Say you need to get to the bottom of the incident because your son is upset. Ask why he was banned from using the equipment.

But do accept that your son might be lying. When I was at primary school a boy kicked me and I thumped him back. En route to school I got harangued in the street by the boy's mum. I said he had kicked me and I will never forget the vicious way she looked at me and said it wasn't true and 'my son is not a liar'. Well he was, little shit, hiding behind her skirts.

I told my mum and she said I should just forget it. But I still remember it vividly more than 30 years later!

It's not fair on your child to ignore this, if it's true he is probably very upset, but also it's not fair to steam in and blame the teacher. Your son may be lying. You need to be grown up and go and discuss it calmly.

And be prepared to give your son a bollocking if he hasn't told you the truth.

Retroformica Wed 13-Nov-13 19:53:47

Write it all down point by point. Email the head.

Bellini81 Wed 13-Nov-13 20:30:44

Thank you for all your replies. I just jumped out of a bath so will read them properly in a mo. But thanks for taking the time to reply smile

cherrytomato40 Wed 13-Nov-13 20:49:59

I would ask the teacher to clarify before steaming in and speaking to the head.

In my experience as a TA there will often be groups of children who engage in rough play/playfighting type games, which often involve hitting and kicking each other, or pretending to. Then one of them decides he has had enough and goes to tell an adult 'X kicked me' failing to mention that actually they were all involved in hitting and kicking.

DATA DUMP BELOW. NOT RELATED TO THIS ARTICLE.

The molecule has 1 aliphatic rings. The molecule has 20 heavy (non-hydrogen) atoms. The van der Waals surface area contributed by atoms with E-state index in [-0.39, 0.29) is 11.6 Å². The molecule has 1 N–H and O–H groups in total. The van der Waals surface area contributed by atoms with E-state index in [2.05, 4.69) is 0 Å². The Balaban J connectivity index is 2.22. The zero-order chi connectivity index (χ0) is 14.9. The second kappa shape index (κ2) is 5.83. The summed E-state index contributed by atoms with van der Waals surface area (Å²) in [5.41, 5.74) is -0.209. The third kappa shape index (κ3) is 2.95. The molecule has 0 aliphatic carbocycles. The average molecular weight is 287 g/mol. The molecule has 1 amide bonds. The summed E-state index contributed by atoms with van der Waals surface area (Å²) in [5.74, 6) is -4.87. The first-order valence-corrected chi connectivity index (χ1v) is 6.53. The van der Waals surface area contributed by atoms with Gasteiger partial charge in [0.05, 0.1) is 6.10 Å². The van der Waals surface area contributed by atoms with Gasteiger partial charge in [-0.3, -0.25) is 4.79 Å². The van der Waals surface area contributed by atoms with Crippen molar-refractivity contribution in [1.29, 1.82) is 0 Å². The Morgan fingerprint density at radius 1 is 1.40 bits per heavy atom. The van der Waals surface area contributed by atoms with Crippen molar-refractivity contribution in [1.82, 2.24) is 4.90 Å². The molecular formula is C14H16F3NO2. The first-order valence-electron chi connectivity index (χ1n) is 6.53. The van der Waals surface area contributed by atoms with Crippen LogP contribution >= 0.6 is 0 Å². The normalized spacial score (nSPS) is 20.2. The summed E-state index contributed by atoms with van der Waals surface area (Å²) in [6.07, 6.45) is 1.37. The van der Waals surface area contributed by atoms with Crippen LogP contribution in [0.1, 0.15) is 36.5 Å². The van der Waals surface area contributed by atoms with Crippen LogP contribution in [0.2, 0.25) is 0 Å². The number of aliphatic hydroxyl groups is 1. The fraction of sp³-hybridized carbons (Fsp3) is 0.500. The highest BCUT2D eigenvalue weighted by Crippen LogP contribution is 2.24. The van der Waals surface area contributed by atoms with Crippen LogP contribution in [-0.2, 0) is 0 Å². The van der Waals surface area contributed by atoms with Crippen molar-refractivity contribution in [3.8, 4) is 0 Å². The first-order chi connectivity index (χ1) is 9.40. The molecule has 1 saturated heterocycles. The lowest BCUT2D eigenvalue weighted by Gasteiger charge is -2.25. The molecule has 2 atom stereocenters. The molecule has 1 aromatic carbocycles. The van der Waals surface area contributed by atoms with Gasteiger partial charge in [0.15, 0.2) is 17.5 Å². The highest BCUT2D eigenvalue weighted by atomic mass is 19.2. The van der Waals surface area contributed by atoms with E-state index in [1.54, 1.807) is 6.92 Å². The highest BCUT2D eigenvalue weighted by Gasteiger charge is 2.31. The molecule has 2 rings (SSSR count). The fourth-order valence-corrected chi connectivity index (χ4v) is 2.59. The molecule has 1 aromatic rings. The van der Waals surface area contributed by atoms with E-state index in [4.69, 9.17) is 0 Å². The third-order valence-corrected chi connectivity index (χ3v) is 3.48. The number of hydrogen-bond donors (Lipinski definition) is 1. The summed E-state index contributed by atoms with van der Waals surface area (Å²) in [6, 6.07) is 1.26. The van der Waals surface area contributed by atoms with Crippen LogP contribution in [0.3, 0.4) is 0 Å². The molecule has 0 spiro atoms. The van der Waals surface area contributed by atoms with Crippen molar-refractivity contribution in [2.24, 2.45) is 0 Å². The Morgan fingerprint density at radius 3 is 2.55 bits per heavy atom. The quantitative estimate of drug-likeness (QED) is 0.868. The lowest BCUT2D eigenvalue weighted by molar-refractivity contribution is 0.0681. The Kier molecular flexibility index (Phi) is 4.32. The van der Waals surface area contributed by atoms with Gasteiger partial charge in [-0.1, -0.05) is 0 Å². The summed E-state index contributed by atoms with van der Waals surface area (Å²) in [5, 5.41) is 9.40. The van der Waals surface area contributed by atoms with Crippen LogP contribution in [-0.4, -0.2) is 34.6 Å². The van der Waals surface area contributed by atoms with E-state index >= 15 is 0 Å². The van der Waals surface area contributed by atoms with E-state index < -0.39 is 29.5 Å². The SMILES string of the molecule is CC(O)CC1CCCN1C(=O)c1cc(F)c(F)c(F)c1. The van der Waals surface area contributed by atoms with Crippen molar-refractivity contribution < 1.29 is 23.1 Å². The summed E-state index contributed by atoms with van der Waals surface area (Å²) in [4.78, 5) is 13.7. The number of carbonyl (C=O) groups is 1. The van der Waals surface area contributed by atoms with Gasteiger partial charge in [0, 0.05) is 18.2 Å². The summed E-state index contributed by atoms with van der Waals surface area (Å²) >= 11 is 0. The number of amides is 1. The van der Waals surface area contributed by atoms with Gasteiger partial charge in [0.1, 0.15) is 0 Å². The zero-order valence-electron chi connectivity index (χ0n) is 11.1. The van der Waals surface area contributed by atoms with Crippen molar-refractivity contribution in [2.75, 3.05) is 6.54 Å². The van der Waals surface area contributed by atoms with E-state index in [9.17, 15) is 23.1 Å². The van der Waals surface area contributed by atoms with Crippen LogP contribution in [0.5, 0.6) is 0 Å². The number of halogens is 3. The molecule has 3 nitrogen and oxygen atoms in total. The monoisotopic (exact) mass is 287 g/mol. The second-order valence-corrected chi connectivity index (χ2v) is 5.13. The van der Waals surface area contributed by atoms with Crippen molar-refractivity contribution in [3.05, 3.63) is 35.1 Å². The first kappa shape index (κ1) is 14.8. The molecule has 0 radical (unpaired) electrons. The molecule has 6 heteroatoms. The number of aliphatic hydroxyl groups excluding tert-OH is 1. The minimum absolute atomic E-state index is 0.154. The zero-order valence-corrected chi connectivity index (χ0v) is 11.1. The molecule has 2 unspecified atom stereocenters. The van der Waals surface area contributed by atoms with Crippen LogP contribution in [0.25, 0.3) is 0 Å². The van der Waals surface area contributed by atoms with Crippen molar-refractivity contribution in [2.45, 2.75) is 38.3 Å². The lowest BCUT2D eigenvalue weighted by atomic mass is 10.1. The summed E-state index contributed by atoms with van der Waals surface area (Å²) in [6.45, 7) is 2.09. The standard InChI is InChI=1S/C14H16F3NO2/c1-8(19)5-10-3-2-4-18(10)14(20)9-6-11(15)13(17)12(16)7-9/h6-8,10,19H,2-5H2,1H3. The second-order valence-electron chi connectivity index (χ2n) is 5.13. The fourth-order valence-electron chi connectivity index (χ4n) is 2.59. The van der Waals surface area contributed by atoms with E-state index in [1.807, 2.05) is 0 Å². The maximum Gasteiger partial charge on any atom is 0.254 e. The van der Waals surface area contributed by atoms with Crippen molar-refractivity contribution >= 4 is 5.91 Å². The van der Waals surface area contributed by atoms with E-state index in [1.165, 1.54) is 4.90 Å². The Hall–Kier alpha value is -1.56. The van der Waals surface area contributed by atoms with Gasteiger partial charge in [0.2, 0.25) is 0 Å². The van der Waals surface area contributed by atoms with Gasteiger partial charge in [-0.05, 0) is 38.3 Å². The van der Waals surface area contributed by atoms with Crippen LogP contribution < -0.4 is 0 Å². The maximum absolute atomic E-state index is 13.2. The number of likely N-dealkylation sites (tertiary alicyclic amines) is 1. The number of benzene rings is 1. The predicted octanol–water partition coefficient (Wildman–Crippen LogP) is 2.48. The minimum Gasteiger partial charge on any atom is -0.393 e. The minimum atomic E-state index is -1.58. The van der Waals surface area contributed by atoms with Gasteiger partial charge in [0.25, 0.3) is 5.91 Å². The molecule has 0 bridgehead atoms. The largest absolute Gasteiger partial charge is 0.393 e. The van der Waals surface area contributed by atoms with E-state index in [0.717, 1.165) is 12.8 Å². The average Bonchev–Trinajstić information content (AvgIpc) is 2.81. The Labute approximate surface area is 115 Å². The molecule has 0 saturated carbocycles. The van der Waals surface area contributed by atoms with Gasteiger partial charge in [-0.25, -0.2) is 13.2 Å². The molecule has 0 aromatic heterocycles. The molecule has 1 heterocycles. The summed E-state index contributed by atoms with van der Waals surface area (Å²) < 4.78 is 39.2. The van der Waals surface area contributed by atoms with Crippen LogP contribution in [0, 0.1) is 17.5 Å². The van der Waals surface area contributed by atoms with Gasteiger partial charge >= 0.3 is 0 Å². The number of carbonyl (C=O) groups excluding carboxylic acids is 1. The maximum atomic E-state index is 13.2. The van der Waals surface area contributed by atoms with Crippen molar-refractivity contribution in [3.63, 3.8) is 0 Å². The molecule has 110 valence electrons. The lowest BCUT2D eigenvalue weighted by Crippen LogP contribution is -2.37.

I'm nog saying that's what happened here but I would proceed with caution and get the whole story first.

DoJo Wed 13-Nov-13 21:09:44

It does sound incredibly garbled and unlikely to be a verbatim report of what was said. Children are often programmed to hear the version which most fits their current mood as well, so if he thought he had been hard done by, then he may have only heard the negatives in what she said.
I'm also not sure on the procedure - would a member of lunchtime staff necessarily tell a class teacher about this kind of incident if they considered that it had been dealt with?

CoffeeTea103 Wed 13-Nov-13 21:17:43

I think you should verify all that you've stated, ie. confirm from the 2 mums themselves if they've heard her call your son a liar. Your son might not be intentionally lying but relaying the story from what he thinks happened.

intitgrand Wed 13-Nov-13 21:45:05

How were the other mums there at lunchtime?

Mummyoftheyear Wed 13-Nov-13 22:40:40

I gasped. She called him a liar?! Horrified - and I speak as a teacher. My 5 year old was called lazy by his teacher last week. I didn't say anything but can relate to how you may be feeling.

Quoteunquote Wed 13-Nov-13 23:33:12

what Autumnwind said.

thehorridestmumintheworld Wed 13-Nov-13 23:48:21

I didn't like the way you say she talked to the boys when you were there. Not waiting for them to finish, getting right in their faces and so on. Also he did not tell half truths at all but only told you what happened, the only thing is the boys had not told her, but told someone else.
Having said that if it is just a one off thing it is hard to know if she really called him a liar or he was mistaken so if it was just that time that he couldn't use the equipment it is maybe not worth making a fuss.

He sounds quite articulate and can tell you if she is unfair to him again or if he is not allowed to use the equipment regularly when others are. If that happens I would complain.

Bellini81 Thu 14-Nov-13 07:58:11

Fab advice thank you everyone. The other mums wernt there of course. I was text by one mum to say her son was telling her about playtime and repeated what the teacher said to my son, she was a bit shocked so sent me a text to see if my son had mentioned it.